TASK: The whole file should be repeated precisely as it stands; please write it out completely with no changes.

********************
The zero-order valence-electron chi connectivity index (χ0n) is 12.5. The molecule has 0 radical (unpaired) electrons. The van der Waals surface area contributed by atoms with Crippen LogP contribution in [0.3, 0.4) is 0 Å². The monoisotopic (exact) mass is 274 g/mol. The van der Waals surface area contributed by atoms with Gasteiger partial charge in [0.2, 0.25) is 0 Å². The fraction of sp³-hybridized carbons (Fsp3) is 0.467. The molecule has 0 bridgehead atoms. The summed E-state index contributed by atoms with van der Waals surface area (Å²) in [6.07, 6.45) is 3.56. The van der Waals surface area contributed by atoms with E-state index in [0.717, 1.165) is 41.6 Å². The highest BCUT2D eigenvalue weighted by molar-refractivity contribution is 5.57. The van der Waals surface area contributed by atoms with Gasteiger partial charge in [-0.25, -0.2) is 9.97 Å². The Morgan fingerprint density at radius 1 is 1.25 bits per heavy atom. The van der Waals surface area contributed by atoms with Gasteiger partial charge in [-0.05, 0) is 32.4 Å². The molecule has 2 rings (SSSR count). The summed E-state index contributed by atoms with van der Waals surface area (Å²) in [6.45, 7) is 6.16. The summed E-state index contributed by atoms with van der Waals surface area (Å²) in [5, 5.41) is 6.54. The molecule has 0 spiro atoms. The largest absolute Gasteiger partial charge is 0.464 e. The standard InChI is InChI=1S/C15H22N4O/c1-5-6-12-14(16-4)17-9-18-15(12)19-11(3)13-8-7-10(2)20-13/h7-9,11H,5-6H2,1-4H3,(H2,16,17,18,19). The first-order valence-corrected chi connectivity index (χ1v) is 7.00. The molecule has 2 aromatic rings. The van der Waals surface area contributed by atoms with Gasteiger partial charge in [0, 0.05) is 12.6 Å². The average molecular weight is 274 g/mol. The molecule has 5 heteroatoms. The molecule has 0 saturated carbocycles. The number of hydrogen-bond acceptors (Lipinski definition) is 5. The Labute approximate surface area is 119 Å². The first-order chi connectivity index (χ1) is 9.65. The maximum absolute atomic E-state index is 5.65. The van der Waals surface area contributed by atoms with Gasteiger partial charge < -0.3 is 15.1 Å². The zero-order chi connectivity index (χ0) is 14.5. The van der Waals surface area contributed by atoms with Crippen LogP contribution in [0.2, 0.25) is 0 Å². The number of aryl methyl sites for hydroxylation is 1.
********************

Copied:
The zero-order valence-electron chi connectivity index (χ0n) is 12.5. The molecule has 0 radical (unpaired) electrons. The van der Waals surface area contributed by atoms with Crippen LogP contribution in [0.3, 0.4) is 0 Å². The monoisotopic (exact) mass is 274 g/mol. The van der Waals surface area contributed by atoms with Gasteiger partial charge in [0.2, 0.25) is 0 Å². The fraction of sp³-hybridized carbons (Fsp3) is 0.467. The molecule has 0 bridgehead atoms. The summed E-state index contributed by atoms with van der Waals surface area (Å²) in [6.07, 6.45) is 3.56. The van der Waals surface area contributed by atoms with E-state index in [0.717, 1.165) is 41.6 Å². The highest BCUT2D eigenvalue weighted by molar-refractivity contribution is 5.57. The van der Waals surface area contributed by atoms with Gasteiger partial charge in [-0.25, -0.2) is 9.97 Å². The Morgan fingerprint density at radius 1 is 1.25 bits per heavy atom. The van der Waals surface area contributed by atoms with Gasteiger partial charge in [-0.05, 0) is 32.4 Å². The molecule has 2 rings (SSSR count). The summed E-state index contributed by atoms with van der Waals surface area (Å²) in [6.45, 7) is 6.16. The summed E-state index contributed by atoms with van der Waals surface area (Å²) in [5, 5.41) is 6.54. The molecule has 0 spiro atoms. The largest absolute Gasteiger partial charge is 0.464 e. The standard InChI is InChI=1S/C15H22N4O/c1-5-6-12-14(16-4)17-9-18-15(12)19-11(3)13-8-7-10(2)20-13/h7-9,11H,5-6H2,1-4H3,(H2,16,17,18,19). The first-order valence-corrected chi connectivity index (χ1v) is 7.00. The molecule has 2 aromatic rings. The van der Waals surface area contributed by atoms with Gasteiger partial charge in [0, 0.05) is 12.6 Å². The average molecular weight is 274 g/mol. The molecule has 5 heteroatoms. The molecule has 0 saturated carbocycles. The number of hydrogen-bond acceptors (Lipinski definition) is 5. The Labute approximate surface area is 119 Å². The first-order chi connectivity index (χ1) is 9.65. The maximum absolute atomic E-state index is 5.65. The van der Waals surface area contributed by atoms with Gasteiger partial charge < -0.3 is 15.1 Å². The zero-order chi connectivity index (χ0) is 14.5. The van der Waals surface area contributed by atoms with Crippen LogP contribution in [0.2, 0.25) is 0 Å². The number of aryl methyl sites for hydroxylation is 1.